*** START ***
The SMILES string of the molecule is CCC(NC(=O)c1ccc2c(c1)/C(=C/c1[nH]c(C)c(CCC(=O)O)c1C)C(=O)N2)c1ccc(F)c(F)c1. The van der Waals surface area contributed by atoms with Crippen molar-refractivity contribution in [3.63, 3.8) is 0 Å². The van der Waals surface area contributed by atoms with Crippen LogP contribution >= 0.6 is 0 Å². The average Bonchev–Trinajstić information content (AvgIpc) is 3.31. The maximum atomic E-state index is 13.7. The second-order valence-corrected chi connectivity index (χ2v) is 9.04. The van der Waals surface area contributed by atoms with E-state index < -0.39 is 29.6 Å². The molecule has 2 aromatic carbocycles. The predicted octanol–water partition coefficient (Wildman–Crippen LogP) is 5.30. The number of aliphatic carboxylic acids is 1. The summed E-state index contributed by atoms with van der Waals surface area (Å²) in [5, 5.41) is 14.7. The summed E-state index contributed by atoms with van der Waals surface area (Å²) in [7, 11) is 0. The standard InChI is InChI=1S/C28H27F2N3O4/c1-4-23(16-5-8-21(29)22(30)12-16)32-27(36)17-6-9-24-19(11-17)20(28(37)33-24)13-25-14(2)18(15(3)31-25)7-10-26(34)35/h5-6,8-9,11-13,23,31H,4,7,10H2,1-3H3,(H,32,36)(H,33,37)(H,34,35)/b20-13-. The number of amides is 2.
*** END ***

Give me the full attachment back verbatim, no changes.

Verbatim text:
The SMILES string of the molecule is CCC(NC(=O)c1ccc2c(c1)/C(=C/c1[nH]c(C)c(CCC(=O)O)c1C)C(=O)N2)c1ccc(F)c(F)c1. The van der Waals surface area contributed by atoms with Crippen molar-refractivity contribution in [3.63, 3.8) is 0 Å². The van der Waals surface area contributed by atoms with Crippen LogP contribution >= 0.6 is 0 Å². The average Bonchev–Trinajstić information content (AvgIpc) is 3.31. The maximum atomic E-state index is 13.7. The second-order valence-corrected chi connectivity index (χ2v) is 9.04. The van der Waals surface area contributed by atoms with E-state index < -0.39 is 29.6 Å². The molecule has 2 aromatic carbocycles. The predicted octanol–water partition coefficient (Wildman–Crippen LogP) is 5.30. The number of aliphatic carboxylic acids is 1. The summed E-state index contributed by atoms with van der Waals surface area (Å²) in [5, 5.41) is 14.7. The summed E-state index contributed by atoms with van der Waals surface area (Å²) in [7, 11) is 0. The standard InChI is InChI=1S/C28H27F2N3O4/c1-4-23(16-5-8-21(29)22(30)12-16)32-27(36)17-6-9-24-19(11-17)20(28(37)33-24)13-25-14(2)18(15(3)31-25)7-10-26(34)35/h5-6,8-9,11-13,23,31H,4,7,10H2,1-3H3,(H,32,36)(H,33,37)(H,34,35)/b20-13-. The number of amides is 2.